Imagine being 76 years old, with a grandchild and more money than you’ll ever be able to spend, and instead of driving a golf cart around your breezy beachfront estate, you’re touring the world with the same bunch of blokes you’ve been around since you were 22, pounding drums on stage every night for paychecks you don’t need, spending your free time talking to journalists. Such is the life of Rolling Stones drummer Charlie Watts, who—completely understandably—told the Guardian recently that he wouldn’t mind if the band stopped playing tomorrow:
“I love playing the drums and I love playing with Mick and Keith and Ronnie, I don’t know about the rest of it,” he said. “It wouldn’t bother me if the Rolling Stones said that’s it … enough.”
“I don’t know what I would do if I stopped,” Watts said. “Keith is a great one for saying once you’re going, keep going. The big worry for me is being well enough. We don’t work like we used to fortunately. There are huge gaps between each show.”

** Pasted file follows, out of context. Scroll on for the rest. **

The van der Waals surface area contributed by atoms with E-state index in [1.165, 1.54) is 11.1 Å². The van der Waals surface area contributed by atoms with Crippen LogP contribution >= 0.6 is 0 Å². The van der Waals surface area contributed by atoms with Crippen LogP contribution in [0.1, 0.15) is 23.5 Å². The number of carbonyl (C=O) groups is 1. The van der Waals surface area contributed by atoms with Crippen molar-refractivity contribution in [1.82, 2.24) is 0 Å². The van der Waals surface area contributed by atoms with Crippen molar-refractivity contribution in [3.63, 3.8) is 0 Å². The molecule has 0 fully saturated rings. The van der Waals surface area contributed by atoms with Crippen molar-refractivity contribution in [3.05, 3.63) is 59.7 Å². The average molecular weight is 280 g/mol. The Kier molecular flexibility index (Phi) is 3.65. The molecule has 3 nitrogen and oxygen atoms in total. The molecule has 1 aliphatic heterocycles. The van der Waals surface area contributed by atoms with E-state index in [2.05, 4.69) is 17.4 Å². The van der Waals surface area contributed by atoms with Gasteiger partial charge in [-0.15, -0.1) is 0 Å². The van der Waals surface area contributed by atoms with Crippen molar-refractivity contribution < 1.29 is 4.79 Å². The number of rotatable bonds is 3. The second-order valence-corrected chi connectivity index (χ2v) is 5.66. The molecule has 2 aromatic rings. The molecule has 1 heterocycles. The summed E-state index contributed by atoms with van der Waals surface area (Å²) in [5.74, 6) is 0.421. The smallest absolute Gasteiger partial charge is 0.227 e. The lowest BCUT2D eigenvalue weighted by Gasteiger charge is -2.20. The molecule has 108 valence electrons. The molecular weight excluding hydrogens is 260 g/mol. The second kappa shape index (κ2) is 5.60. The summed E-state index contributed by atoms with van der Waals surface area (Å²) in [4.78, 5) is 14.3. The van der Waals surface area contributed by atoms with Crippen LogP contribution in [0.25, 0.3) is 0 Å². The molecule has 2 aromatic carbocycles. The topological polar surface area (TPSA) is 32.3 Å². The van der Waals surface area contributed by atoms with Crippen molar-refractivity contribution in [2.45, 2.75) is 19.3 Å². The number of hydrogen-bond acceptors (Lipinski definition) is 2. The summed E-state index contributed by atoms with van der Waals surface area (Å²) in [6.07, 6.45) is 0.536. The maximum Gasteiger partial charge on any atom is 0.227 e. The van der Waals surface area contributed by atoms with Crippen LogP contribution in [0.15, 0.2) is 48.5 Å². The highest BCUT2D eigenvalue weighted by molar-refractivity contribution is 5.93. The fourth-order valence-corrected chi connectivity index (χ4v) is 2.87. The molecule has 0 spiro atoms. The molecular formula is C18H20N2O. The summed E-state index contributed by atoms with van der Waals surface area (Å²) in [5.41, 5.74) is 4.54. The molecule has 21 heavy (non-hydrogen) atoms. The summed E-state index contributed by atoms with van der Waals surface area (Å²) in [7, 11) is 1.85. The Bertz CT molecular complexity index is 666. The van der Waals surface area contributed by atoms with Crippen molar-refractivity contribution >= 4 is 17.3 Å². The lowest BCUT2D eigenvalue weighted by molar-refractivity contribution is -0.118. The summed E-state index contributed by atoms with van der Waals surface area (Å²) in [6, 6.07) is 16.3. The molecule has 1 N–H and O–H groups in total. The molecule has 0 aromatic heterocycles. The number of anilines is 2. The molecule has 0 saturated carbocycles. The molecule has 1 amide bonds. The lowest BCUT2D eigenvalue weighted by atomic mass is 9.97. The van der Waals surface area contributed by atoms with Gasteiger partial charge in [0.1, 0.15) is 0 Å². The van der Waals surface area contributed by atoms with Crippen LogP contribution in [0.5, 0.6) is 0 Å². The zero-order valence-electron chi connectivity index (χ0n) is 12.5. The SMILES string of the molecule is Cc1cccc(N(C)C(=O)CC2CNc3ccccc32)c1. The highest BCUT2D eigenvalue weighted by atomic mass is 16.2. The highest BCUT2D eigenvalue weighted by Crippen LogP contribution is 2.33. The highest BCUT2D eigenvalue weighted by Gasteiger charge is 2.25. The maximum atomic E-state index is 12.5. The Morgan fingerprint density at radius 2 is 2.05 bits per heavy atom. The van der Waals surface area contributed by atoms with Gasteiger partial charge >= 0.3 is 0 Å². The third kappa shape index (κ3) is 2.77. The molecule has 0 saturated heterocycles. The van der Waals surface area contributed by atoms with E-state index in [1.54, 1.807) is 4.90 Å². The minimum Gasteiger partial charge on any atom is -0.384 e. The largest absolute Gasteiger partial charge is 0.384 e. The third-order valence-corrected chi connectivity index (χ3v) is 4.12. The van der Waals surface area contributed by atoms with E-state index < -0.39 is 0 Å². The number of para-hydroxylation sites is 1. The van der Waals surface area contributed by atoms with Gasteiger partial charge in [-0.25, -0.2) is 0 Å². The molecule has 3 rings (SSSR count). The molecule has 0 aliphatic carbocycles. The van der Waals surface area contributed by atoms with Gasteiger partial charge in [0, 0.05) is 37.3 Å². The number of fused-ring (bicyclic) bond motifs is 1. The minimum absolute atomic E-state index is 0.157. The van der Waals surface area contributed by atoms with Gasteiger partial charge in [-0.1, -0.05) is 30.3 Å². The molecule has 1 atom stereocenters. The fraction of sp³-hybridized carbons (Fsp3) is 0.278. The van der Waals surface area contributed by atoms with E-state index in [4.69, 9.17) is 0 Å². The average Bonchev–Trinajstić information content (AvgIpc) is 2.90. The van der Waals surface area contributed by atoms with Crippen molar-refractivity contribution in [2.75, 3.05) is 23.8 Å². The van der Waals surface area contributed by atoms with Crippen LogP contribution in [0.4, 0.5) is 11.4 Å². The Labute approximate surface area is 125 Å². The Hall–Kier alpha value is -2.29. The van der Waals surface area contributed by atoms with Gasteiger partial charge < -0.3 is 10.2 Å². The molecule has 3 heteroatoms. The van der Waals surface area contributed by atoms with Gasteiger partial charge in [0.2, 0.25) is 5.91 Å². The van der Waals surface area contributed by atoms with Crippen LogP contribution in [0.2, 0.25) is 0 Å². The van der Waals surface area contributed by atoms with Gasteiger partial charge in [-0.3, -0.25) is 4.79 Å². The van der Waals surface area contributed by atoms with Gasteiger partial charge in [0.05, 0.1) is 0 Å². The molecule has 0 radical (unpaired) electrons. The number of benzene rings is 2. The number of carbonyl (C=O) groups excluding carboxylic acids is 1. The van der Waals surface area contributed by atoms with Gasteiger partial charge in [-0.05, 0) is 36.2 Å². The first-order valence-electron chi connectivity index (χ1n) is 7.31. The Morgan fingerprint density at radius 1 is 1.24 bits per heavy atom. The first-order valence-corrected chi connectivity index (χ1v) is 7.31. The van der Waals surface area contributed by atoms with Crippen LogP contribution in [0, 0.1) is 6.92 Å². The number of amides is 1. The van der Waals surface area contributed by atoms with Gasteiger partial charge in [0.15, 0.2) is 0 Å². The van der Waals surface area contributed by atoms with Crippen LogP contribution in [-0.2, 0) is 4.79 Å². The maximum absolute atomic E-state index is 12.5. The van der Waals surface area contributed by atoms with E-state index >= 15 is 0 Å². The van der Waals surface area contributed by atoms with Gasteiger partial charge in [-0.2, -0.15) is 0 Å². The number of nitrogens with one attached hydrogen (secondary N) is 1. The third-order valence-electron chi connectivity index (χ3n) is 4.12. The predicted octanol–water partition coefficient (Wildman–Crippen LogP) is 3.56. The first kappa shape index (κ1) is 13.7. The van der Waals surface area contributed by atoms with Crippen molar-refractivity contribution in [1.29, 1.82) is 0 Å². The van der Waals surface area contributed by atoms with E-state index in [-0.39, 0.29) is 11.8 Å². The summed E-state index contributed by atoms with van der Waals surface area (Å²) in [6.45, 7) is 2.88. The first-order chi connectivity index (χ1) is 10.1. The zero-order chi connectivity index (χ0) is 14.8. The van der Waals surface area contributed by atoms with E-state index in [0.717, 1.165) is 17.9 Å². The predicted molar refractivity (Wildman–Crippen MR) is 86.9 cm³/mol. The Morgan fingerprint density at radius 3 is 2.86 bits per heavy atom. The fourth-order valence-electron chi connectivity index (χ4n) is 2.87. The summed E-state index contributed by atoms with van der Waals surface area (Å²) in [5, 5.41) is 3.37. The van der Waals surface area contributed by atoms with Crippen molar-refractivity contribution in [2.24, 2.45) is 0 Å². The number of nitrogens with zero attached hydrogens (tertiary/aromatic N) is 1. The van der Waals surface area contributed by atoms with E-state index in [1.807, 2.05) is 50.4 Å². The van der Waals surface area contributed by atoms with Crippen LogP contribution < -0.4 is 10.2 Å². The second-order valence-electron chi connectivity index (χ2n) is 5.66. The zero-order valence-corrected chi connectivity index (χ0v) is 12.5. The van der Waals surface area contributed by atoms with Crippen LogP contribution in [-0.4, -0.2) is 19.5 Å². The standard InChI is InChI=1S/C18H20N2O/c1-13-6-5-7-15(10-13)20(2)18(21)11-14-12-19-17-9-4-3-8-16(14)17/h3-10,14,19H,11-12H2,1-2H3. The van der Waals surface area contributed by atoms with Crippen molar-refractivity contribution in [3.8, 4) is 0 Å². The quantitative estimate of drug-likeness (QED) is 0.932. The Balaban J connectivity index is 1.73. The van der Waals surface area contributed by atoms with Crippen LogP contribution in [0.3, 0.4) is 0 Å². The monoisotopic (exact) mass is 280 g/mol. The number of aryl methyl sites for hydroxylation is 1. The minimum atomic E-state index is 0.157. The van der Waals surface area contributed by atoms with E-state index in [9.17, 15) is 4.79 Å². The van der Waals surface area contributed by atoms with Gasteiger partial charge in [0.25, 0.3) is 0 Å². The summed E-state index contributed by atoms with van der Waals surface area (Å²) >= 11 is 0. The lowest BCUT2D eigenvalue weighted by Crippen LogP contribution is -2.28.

Watts, who has been sober for years, also gave a quote that should be inspiring to every 28-year-old who thinks their hard-drinking days are behind them:
“We are getting to that elderly period, so it’s a good thing not to. When you’re 40 and you’ve got a hangover you get up and have another drink and you’re off again. I don’t think we could do it nowadays…”
Imagine that—looking back on your 40s as the days of wretched excess. In any case, we don’t blame Charlie for feeling like he’s ready to stop. If you don’t want to miss your chance to see those geriatrics flouncing and pouncing around onstage one last time instead of getting shiatsu massages at a day spa where they belong, the Stones just announced a bunch of European tour dates for this summer.